IHNC Lake Borgne Surge Barrer Photo: Team New Orleans / CC-BY

The Inner Harbor Navigation Canal Lake Borgne Surge Barrier was completed in 2013 near the confluence of and across the Gulf Intracoastal Waterway and the Mississippi River Gulf Outlet near New Orleans. Designed to defend against a 100-yr storm surge, the 1,8-mile long flood wall includes three navigable flood gates. Organic material dredged during construction was deposited in nearby wetland habitats to enhance environmental conditions.

Adaptation of inland and maritime navigation infrastructure

We believe it is time to stop using uncertainty as an excuse for inaction. The evidence is unequivocal. Climate change is happening. Adaptation of inland and maritime navigation infrastructure is vital, and the time to act is now.

The agreement reached at the COP21 meetings in Paris in December 2015 to limit warming to less than two degrees represented a significant step for the international community. Notwithstanding this agreement, however, climate scientists are in general agreement that the world is already locked in to further change in key climate parameters. If we fail to achieve the less than two degrees goal, things will get worse still.

The Navigating a Changing Climate Partnerships believe that it is time to stop using uncertainty as a reason for inaction. Scientific evidence is unequivocal: the climate is changing. Adaptation of navigation infrastructure is vital, and the time to act is now.

In addition to contributing to mitigation, it is therefore vital for the sector to coordinate globally and act locally to adapt waterborne transport infrastructure and the operations that depend on it to the changing climate; and to strengthen resilience – in turn reducing the vulnerability of the sector to more frequent extreme events. Such action will be vital to ensure navigational safety, to reduce downtime and protect business continuity.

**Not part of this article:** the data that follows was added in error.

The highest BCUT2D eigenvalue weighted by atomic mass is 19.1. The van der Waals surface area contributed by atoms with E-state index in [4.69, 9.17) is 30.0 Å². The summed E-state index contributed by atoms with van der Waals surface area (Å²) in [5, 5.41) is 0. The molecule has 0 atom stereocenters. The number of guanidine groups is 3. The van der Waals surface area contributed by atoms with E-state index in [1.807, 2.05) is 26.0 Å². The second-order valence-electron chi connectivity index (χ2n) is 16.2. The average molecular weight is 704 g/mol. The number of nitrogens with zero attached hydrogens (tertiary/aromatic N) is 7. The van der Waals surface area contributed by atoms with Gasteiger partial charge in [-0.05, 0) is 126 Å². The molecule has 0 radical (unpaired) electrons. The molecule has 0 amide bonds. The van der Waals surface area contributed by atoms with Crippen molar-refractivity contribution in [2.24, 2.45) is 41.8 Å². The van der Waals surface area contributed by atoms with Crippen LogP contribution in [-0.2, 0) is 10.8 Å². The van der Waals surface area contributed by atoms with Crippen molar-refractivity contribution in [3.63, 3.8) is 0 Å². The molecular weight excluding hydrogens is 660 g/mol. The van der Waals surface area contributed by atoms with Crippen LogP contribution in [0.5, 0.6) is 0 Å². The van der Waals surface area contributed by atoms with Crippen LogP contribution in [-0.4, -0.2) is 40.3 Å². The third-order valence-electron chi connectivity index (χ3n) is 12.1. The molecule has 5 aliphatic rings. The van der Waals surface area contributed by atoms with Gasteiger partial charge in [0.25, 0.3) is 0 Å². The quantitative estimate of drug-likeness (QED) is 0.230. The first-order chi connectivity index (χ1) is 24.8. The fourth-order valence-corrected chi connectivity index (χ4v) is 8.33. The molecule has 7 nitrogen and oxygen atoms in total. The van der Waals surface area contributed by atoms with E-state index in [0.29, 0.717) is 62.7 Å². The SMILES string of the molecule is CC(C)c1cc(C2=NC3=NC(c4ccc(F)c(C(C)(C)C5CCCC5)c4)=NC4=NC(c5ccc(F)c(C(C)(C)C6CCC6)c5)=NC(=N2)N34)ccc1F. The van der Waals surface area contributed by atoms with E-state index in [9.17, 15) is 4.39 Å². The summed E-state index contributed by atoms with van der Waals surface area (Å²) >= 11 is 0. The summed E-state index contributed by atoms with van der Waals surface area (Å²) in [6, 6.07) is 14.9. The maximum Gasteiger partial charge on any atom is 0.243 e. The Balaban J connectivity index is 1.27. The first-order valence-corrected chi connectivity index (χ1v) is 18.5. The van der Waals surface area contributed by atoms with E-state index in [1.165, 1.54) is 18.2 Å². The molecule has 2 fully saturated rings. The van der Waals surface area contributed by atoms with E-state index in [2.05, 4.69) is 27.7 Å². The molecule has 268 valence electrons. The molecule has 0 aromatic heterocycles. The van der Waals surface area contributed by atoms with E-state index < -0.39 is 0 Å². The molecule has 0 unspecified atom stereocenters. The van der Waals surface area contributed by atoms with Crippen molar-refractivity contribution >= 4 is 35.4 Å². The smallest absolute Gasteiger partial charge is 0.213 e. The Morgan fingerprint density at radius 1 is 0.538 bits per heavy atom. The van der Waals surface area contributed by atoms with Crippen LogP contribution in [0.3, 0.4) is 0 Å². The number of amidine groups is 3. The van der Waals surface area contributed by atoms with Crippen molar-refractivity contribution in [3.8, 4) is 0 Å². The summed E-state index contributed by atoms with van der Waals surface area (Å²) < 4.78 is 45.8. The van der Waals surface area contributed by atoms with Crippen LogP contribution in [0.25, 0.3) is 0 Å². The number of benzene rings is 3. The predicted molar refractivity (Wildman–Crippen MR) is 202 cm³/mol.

Thursday, 26 January 2017 14:30

Ramboll

Ramboll provides world-leading consultancy in all areas of port, coastal and marine engineering, and operation services. We assist clients throughout the navigational infrastructure lifecycle and have over 100 dedicated port and marine specialists. Our proven track record includes more than 500 completed port and marine projects in over 50 countries.

Our in-depth local knowledge allows us to tailor projects to local conditions and develop solutions to solve local and global challenges caused by today’s megatrends such as urbanisation, globalisation, resource scarcity, climate change, demographic changes and environmental sustainability. Ramboll has more than 13,000 experts across 300 offices in 35 countries working in the areas of buildings, transport, water, environment and health, energy, oil & gas, and management consulting.

Ramboll provides high quality technical environmental and social services. Our experts provide a high level of maritime and regulatory knowledge and offer excellent communication skills and the ability to think outside conventional parameters. We provide a range of environmental and engineering services to address port and maritime challenges worldwide including:

  • Air quality management
  • Climate change and adaptation
  • Dredge and sediment material management
  • Due diligence, compliance and monitoring
  • Ecological services
  • Energy Management
  • Feasibility studies, planning, and design
  • Environmental and social impact assessment and permitting
  • Environmental and social management systems
  • Marine and coastal studies
  • Noise impact and mitigation assessment
  • Port and terminal planning
  • Rehabilitation and maintenance management
  • Transport and infrastructure design
  • Water and wastewater planning

Contact Dr Douglas Daugherty, Global Port Sector Environmental Leader and US Principal Representative to PIANC’s Permanent Task Group on Climate Change, WG 174 (Sustainability Reporting for Ports) and to WG 188 (Carbon Management for Port and Navigation Infrastructure).

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